So, if I tried to load that again in the browser, we understand that Chrome does not handle that properly. It'll just give me a simple text-box So would Firefox, text-box If I go to Opera and the request is incorrect, so let me go ahead and make sure that I typed the URL properly, so Training Date/Time Local and it gave you the drop-down as usual but there's no UTC here so I can change that, work with it, click inside that box, mess with those values, and see the same here, you can change those values. So Opera handles that really well in terms of trainingdatetime-local or the type date/time-local that's what I'm talking about.

Now, let's proceed and see what else we can work with. The other thing is let's see how we can work with just simply the time. So in this case then, my type is time. So for this time, let's say for example, it's the arrival time of the flight. That's label for this input so I'm going to place that in the name and the id and the value in that case would be only the value for the time. So the date is removed. Let's make this one as 09:30 for example and that will be the label for time so arrival time and let's remove that. So I have arrival time, I have input, the type, the id and the name and the value and the Submit button.

Go to Chrome, simple text-box and let's go ahead and continue here quickly and then I get here in Firefox, same thing. Go to Opera and we get that as the simple time that we can change as we see fit. So we know that Opera handles all these properly. OK? So that's about the date/time, date/time- local and time.

Now, let's see what else we can work with. The other thing that I'd like to talk about is the type meter and the range. Let's go ahead and, I'm not sure why this is taking some time, OK, so let me go ahead and remove this input and let's work with the other types. So we covered the time. Let's see how we can work with the meter type. For the meter, I'm going to give it the id to be months and I'm going to give a minimum which is going to be 1 and since I'm going to display the months, I'm going to give it a maximum and that would be the value 12 and then I'm going to give a specific value that I'm working with currently and let's give them the value 4. So, id, min, max, and the type is meter. OK?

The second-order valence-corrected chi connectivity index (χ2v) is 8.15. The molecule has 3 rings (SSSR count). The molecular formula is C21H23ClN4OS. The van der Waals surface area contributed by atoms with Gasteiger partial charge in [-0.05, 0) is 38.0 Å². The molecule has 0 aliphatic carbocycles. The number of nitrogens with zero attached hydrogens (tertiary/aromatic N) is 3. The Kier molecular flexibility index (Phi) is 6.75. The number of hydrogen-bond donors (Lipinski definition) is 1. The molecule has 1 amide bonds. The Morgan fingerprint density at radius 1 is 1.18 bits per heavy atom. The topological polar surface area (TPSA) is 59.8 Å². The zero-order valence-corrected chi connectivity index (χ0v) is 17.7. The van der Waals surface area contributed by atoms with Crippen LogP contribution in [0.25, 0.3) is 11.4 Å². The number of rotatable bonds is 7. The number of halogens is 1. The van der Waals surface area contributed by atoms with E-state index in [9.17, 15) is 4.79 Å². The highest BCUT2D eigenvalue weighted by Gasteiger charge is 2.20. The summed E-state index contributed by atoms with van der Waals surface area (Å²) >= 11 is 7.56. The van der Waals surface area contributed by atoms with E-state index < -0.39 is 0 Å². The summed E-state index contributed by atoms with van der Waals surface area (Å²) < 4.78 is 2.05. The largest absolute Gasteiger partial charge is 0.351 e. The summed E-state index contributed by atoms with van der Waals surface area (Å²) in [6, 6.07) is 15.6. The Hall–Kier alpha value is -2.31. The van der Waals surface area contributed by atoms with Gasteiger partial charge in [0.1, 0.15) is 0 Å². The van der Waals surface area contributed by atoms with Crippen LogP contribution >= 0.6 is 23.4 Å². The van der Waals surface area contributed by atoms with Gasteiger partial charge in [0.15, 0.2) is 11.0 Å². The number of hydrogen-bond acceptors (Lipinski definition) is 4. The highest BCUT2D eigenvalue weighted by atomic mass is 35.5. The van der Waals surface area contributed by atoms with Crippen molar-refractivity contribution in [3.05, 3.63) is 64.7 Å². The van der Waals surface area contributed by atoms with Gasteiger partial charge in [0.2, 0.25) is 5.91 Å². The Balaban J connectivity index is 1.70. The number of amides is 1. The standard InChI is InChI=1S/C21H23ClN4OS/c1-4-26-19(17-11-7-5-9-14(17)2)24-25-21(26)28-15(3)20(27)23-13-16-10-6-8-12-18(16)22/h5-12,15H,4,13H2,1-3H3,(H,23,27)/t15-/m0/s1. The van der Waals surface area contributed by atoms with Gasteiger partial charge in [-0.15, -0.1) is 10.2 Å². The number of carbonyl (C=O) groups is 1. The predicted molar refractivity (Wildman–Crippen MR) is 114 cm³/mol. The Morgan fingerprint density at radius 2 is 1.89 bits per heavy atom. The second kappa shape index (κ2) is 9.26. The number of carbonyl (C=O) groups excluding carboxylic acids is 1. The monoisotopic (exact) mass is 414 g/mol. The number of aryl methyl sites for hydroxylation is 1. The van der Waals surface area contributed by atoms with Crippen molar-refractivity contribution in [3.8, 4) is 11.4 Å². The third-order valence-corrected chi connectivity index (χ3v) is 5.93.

For example, I could give it the tab-index but we know that since it's the only one there, I'm not going to bother adding the tab-index One thing that you might be doing and I did it before and it gave me an error message when I tried to validate my page and I couldn't understand what was going on at first. But if I put that element like this and I try to take the content and try to validate them in an HTML 5 validator, it would not work properly because we have to close the meter in the following way. Completely closing the tag, not like we use to work with input element. So make sure you do that and then you get the meter, you specify the id, so this is the label for the meter and we can say here for example, months, and we have the meter element underneath. Now, let's try to view them in the browser and see what that gives us. So the meter shows some type of progress that has happened. So these are the months going from 1 to 12 and we are in the month 4 so you see how much we've covered already. So this is a nice way of displaying where we stand. And if I take the same URL and try that in Firefox and it didn't understand it, right. OK? Let's go ahead and try that in Opera. Opera will also give me the value correctly so it works in Opera, works in Chrome, but not in Firefox, and that will be able to give me some type of progress of where we stand.

Now, let's see what else we can work with. Let's go back to the controls and then we'll work with input type range which obviously as the name implies, it gives us some type of range that we can work with. For that element, let's remove the meter and let's specify the actual input and that type would be equal to range like you see here and id equal to also range and let's give it the name as well equals range. So I specified the type, the id, the name, and let's give it some min 1 and some max and that would be something like 20 and we don't have to bother with the tab-index so in this case, then, I'm specifying a type of range with a minimum of this value and a maximum of that value and an id and this is for range and let's specify here range.

If I take this and try to view it in the browser, it gives me a certain range that I can work with, right, so 1 to 20 and I can change that value the way I see fit. That's in Chrome. If I try to load that in Firefox, it doesn't understand that. It gives me a text-box so that I can enter the value and then if I go to Opera, and try to preview that, it gave me the range but also with marks underneath so I can have a better view of where I stand, right? So I can change those range values the way I see fit. Now that way be nice because you are controlling the user on where they can go with those values, OK? So that's how the range actually works.